Keen to get his revenge for my win last time, Neil suggested a re-match, but with him playing the Prussians this time.
The situation was fairly similar: von Neil's troops holding a ridge that ran down the centre of the table, with my French aiming to knock them of it. I outnumbered him about 2:1, but Prussian reinforcements were expected, and would arrive at a time determined by a roll of the dice.
Looking at the Prussian line, I noticed that all their artillery was in the centre, and that the Prussian right wing was hanging. His left was hanging a little, being sort of anchored on a farmhouse, but it was his right that looked vulnerable.
I therefore set up in a long line parallel to the ridge, but with a column of four battalions of zouaves (nasty, fighting, little buggers) supported by a mitrailleuse and a battalion of chasseur sharpshooters as an attack column on my left flank. My aim was to advance forward, give the Prussian line an unanswerable volley due to the superior range of my Chassepots, and then slam in my attack column. Once I had a foothold on the ridge, the attack column would roll him up as my line kept hammering in the fire. Tres simple but hopefully tres effective!
My commanders were obviously having a good day, as on the first turn my entire army moved forward into rifle range. I took some artillery fire from the Prussian centre battery, but because of its positioning, my densely-packed attack column remained untouched.
On my next turn (the Prussians remaining stationary and relying on their guns) I let loose a volley with the entire line that proved satisfyingly effective, with many Prussian units taking significant casualties. More importantly, the Prussian right flank brigade was disordered, mainly due to some brilliant shooting by the Chasseurs. The mitrailleuse jammed, of course!
Note also that the Prussian left flank brigade was also disordered, leading me to think that there might be something I could do here as well...but more on that later.
My four-battalion column of zouaves charged up the hill and hit the end of the Prussian line. The lead battalion had been disordered by the fire coming at them as they charged in, so failed to simply smash the Prussians from the ridge, and fierce hand-to-hand combat broke out. Weight of numbers quickly began to tell, however, and the first brigade of Prussian infantry evaporated.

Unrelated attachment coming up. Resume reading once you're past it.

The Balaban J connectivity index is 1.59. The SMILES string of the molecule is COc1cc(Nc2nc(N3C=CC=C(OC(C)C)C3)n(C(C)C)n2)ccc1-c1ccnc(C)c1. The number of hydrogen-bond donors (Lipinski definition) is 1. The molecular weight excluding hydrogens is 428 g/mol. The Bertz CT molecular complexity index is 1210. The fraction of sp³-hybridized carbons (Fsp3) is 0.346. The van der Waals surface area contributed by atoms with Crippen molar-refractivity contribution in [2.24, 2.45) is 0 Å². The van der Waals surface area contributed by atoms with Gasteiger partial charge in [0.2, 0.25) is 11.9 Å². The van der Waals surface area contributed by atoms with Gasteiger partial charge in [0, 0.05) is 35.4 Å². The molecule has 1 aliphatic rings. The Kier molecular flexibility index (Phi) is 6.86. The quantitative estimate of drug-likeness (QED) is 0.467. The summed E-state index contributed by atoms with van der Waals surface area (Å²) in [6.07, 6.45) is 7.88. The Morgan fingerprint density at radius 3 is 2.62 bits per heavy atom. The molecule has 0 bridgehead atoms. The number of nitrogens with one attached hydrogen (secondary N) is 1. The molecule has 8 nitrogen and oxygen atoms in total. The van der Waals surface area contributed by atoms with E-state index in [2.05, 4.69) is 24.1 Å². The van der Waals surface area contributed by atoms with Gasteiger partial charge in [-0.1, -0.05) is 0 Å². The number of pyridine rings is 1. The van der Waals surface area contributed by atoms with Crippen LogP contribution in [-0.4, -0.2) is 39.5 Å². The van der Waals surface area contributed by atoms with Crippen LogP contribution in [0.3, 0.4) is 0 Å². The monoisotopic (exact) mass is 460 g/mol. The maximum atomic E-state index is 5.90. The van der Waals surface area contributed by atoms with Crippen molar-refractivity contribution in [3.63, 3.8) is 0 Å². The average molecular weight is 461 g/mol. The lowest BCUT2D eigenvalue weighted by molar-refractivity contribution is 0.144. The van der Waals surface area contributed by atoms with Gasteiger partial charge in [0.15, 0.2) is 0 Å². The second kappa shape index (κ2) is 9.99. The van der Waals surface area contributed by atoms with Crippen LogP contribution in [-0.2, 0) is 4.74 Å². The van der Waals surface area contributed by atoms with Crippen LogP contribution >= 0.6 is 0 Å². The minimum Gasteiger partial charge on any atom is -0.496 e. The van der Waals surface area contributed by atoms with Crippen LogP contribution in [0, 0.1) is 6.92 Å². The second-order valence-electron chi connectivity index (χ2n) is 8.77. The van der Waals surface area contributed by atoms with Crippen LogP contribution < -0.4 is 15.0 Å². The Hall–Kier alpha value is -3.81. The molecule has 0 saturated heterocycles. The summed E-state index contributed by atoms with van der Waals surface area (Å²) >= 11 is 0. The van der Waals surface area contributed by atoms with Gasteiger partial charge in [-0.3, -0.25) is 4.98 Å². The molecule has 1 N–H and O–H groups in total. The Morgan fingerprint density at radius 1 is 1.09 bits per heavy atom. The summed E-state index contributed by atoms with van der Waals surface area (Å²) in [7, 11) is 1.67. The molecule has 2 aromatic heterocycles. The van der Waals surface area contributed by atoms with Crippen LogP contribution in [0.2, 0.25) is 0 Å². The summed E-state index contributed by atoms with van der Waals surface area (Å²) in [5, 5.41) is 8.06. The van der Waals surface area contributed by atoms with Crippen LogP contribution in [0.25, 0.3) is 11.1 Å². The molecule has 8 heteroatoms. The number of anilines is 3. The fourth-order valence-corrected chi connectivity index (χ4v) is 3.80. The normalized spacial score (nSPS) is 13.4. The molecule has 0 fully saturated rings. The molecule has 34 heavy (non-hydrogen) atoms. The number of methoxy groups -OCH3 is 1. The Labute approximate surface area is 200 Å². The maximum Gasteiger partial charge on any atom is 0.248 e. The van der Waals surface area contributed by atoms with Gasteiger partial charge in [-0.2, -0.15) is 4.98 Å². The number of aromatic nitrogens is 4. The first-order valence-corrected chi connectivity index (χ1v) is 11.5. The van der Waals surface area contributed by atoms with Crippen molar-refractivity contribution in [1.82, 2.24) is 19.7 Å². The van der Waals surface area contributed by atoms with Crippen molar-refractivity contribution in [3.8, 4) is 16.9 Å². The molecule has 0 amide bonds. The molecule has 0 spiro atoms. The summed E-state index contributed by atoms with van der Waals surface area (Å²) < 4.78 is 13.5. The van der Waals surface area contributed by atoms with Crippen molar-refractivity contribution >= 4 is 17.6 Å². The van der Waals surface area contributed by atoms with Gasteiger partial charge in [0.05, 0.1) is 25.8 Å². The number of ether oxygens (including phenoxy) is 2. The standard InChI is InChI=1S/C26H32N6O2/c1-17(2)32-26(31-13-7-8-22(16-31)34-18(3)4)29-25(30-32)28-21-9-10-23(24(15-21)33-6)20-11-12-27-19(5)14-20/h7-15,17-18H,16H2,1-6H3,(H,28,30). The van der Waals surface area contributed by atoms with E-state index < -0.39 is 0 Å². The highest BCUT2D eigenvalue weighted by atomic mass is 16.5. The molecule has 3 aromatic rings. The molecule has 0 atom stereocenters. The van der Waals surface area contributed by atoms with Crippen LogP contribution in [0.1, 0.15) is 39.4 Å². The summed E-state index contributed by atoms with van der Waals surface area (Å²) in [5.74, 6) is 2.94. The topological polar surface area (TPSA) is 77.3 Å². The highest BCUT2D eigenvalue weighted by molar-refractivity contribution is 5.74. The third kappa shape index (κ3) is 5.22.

Over to Neil and his next turn: the next brigade of Prussians along attempted to punish the zouaves with fire from their Dreyse needle guns, but someone had obviously blunted their needles as they had no effect at all, not a single casualty being caused.
This was obviously quite worrying for the Prussians, as they retreated both the brigade that formed the right of their line and their guns off the ridge and down into the valley below. The left of my line quickly consolidated their gains: that end of the ridge was in my hands!
Meanwhile, at the other end of the line, I had decided that the opportunity of a disordered Prussian brigade was too much to resist, and had thrown two brigades of infantry up the hill in an attempt to dislodge them as well. Proving that the 2:1 odds were right for scenario (my zouaves had been 4:1 and supported by chasseurs), les gens brave found it hard going, and a hard-slog pushing match developed.
Weight of numbers, however, meant that my men gradually pushed the Prussians back but, just at the moment that his line began to break, Neil sent his regiment of divisional light cavalry into the flank of my assaulting units.
Very messy, and even sending in another battalion of infantry to hit the cavalry in its flank in turn didn't really help matters.
Numbers, however, still told in the end, and although I effectively lost a brigade of infantry doing it, the right hand side of the ridge was now also in my hands so, with the enemy centre retreating, I had achieved my aim.
At that point, however, the Prussian reinforcements began to arrive. Unfortunately, the clock wasn't just ticking for the French, it was ticking for Neil too, so we had to call the game before he could get his extra troops into action.
Saved by the bell, the French were victorious!